A future for NZ wine tourism?

Before the Covid-19 restrictions, wine writer PHIL PARKER ran a thriving wine tourism operation. Now, he’s had to rethink everything.

 

Waiheke

 

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As we head out of the internal travel and social strictures of NZ Covid Level 2 in Auckland – and the Government finally moves to free the NZ economy somewhat – many New Zealand tourism operators will be having to think seriously about whether they still have a viable business.

Can I still make a buck out of this, or do I look for another job.

Back in 2000, I tentatively launched my business as ‘Insider Touring’ online with a basic website. I was still self-employed as a physiotherapist in private practice but looking to make a more flexible living and a better income. The original plan was that I’d host wine tours and my wife would host shopping tours. But in the end, the ‘fine wine tour’ became the popular option and I formally registered the business as Fine Wine Tours Ltd.

Phil’s tour coach

One of my physio clients (a Dutch, 7ft tall surfer dude) knew a bit about websites and offered to set me up properly online. Those were the days when websites were a new thing, and many search engines were battling it out to be numero uno.

By 2019 I had been fulltime guiding wine tours for 18 years and my tours were rated No.2 wine and food experience in Auckland on TripAdvisor, on page one of Google for ‘wine tours Auckland New Zealand’, and turning over a respectable $140K a year.

And, like most NZ tourism businesses, inbound tourists represented about 90 percent of my clients, with locals more focused on group tours and corporate events. Wine tourists from the USA, Australia, UK and Canada were keen to come here and experience our wine culture, having tasted our wines back at home. These were generally the well-heeled, middle to older age group and well-informed, seasoned travellers. They happily paid top dollar for a premium experience if you were rated highly by travel advisories and delivered the goods on the day. The vast majority of these folk were pleasant, generous and kind people who were a pleasure to host. Also, they were a huge boost to our economy by generally staying longer and spending more per head.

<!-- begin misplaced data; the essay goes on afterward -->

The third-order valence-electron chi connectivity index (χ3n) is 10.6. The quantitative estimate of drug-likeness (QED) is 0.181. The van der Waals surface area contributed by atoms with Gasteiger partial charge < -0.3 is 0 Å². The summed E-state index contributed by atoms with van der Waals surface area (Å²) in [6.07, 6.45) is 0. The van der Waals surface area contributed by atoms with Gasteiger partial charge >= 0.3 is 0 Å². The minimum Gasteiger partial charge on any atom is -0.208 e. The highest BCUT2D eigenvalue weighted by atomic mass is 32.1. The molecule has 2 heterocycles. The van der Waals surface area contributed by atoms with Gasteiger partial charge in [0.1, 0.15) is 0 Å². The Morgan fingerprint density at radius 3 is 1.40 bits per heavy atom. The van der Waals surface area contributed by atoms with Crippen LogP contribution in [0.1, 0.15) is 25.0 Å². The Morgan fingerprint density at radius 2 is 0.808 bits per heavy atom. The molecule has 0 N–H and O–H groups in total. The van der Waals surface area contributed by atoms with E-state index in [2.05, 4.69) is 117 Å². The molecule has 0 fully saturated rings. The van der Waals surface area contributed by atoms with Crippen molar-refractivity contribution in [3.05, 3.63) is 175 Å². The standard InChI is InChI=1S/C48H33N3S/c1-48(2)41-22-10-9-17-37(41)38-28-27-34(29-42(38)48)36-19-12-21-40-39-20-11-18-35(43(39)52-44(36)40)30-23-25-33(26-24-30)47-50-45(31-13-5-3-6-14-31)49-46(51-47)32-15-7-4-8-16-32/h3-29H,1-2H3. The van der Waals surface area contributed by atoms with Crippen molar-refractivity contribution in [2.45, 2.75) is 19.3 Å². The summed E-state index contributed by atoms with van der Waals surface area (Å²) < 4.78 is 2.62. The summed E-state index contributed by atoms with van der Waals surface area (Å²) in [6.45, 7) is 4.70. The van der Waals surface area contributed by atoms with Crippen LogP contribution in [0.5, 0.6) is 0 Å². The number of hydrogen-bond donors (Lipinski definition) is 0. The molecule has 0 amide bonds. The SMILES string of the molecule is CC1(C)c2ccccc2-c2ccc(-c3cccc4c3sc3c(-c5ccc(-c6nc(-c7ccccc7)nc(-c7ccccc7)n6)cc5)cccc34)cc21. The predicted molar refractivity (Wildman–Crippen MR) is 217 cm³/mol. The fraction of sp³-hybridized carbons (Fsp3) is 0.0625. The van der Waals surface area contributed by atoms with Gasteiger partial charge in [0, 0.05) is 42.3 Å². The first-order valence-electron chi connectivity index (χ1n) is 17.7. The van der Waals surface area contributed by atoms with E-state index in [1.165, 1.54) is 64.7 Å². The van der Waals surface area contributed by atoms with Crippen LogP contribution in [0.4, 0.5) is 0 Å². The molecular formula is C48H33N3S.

Wine tasting with Rob Meredith, Peacock Sky, Waiheke

But as of now, that high-end luxury slice of the market has vanished due to border restrictions. Possibly for years. So now, operators must remodel their businesses and appeal to the domestic market. To achieve this, both the operator and the customer must find a sweet spot that suits both parties. Realistically, we wine tour guides can’t continue to charge rates that are unaffordable to the average Kiwi domestic tourist. And likewise, NZers should appreciate that we can’t run a business that makes a loss.

Sure – your mate Dave ‘who knows a bit about wine’ can take you to Kumeu in his SUV because he did a night school class in Wine 101 in the early ’90s, but are you getting a premium experience? Or do you pay a reasonable fee to go with an expert who has had a real relationship with the wineries for decades and can take you behind the scenes to deliver a memorable tour?

A Pinot Hall cask at Kumeu River

So, I have ‘pivoted’ (hate that word). I have revised my pricing downwards and posted a sliding scale of tour fees, depending on how many people are on the tour. I have also made the tours totally private so that just one family or corporate group is on tour that day with their ‘bubble buddies’. To be honest, I’m still struggling and will make a loss this year. I’m hoping for an uptick around December and January with family groups and corporate bookings. I am lucky that I can draw on savings for the next 10 months before I can claim a modest NZ Government superannuation and draw on Kiwisaver. I’ll certainly keep the business open and I have no plans to shut it down because it’s a job I truly love and I remain optimistic that the tourists will return one day.

Meantime, let me drive you to drink. You will have a fantastic day!

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